Like inhabitants of a city preparing for a siege, operators of the nuclear reactor in Brownville, Nebraska, have spent days working to defend it against the swollen Missouri River at its doorstep. On Sunday, eight days after the river rose high enough to require the operators to declare a low-level emergency, a swarm of plant officials got to show off their preparations to the chairman of the US Nuclear Regulatory Commission.
The reactor, Cooper Station, is one of two nuclear plants on the Missouri River that are threatened by flooding. The second reactor, Fort Calhoun, 137km north, came under increased pressure for a brief period on Sunday. Before dawn, a piece of heavy equipment nicked an 2.4m high, 610m long temporary rubber berm, and it deflated.
Water also began to approach electrical equipment, which prompted operators to cut themselves off from the grid and start up diesel generators. Both nuclear plants appear well prepared to weather the flooding, their operators and US federal government regulators say.
Fort Calhoun was shut down in April for refueling and stayed closed because of predictions of flooding. Plant officials say the facility is designed to remain secure at a river level of up to 309m above sea level. The water level stabilized at 306.8m on Sunday, according to the Omaha Public Power District, the operator of the Fort Calhoun plant.
Cooper Station, which is owned by the Nebraska Public Power District, is still running. Managers brought in two tanker-loads of extra diesel fuel and have stocked up on all the other consumable materials the plant uses, including hydrogen and carbon dioxide, in case of problems bringing in materials by truck.
At Cooper Station on Sunday, plant officials led US Nuclear Regulatory Commission Chairman Gregory Jaczko on a tour, past hundreds of meters of new berms and buildings where every doorway was barricaded with 1.2m high water barriers that are intended to survive even if an earthquake hits during a flood. Jaczko also toured the building that holds the diesel generators, which would supply vital electricity if the water knocked out the power grid.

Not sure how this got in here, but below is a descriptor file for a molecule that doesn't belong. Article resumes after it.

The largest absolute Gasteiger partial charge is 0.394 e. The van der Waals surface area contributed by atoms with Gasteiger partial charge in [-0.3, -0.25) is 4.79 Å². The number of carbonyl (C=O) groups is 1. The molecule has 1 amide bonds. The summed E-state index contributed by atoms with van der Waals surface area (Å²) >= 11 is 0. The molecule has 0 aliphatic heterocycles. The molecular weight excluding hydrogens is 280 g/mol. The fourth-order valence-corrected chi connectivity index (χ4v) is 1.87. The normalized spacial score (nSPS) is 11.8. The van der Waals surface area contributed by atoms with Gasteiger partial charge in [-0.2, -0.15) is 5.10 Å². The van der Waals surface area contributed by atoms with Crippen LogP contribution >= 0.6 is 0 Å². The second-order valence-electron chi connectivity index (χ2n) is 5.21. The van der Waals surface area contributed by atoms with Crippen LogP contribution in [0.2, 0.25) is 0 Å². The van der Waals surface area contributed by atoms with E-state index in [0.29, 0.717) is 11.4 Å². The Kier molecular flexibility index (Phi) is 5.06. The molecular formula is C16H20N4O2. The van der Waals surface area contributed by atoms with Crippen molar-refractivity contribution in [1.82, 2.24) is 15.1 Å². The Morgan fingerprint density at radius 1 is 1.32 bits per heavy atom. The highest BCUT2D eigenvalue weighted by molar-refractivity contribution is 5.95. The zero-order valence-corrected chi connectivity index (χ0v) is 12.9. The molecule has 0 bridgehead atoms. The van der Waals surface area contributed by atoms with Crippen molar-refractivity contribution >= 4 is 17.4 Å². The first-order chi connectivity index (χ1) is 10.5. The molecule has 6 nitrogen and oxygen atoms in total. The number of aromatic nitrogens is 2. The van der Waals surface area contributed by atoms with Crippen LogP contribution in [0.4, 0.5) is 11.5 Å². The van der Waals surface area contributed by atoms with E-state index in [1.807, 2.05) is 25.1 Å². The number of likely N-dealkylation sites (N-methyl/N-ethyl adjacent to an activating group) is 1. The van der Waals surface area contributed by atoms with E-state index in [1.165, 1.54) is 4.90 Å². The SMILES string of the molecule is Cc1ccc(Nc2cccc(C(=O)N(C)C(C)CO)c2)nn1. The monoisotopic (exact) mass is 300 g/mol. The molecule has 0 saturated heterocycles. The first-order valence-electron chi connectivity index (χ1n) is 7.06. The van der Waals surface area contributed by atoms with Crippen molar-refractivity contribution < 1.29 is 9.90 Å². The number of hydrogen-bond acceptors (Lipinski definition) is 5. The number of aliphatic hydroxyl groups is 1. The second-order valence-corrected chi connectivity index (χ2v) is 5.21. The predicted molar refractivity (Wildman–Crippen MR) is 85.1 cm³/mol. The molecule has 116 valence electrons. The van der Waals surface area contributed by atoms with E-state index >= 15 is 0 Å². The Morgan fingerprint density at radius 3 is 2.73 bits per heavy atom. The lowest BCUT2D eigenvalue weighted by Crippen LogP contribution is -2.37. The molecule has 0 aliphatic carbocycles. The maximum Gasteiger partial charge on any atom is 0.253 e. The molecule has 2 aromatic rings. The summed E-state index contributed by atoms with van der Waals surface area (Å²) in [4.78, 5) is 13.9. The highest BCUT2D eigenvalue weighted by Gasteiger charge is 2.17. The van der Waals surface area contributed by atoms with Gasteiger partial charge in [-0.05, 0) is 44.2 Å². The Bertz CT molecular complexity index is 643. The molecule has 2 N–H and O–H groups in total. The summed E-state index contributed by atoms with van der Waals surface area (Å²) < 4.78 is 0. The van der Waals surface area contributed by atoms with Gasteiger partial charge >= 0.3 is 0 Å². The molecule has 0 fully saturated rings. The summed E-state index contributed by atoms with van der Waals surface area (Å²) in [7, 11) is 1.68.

Getting into that space required some doing. First, Jaczko climbed over a makeshift metal staircase to get over the flood barrier at the entrance to the building.
Then, past a security guard armed with a military-style rifle, he stepped through a doorway into a small hallway blocked with a 1.2m high flood barrier. Visitors climbed three steps up an A-frame ladder and then took a long step onto a temporary wooden platform, stepped over the 1.2m high barrier onto another platform and then down a ladder on the other side.
“And if the water gets in here, what would be the result?” Jaczko asked.
“We’ve got a sump pump over here,” said Dan Goodman, the assistant operations manager, leading Jaczko around to the other side of the giant diesel generator.
“One of the things we learned at the Fukushima [Dai-ichi nuclear power plant] event is the importance of dealing with natural hazards,” Jaczko said at a news conference.
He said, “fundamentally, this is a plant that is operating safely,” although he said that inspectors had found some fire protection issues.
He did not detail them.
Twice an hour, 48 times a day, a technician with a tape measure looks at the water level at the water intake building, and other operators check the level recorded by the Army Corps of Engineers 6.4km upstream, in Brownville. Plant workers walk the levees near the river and add sandbags where they find soft spots or leaks.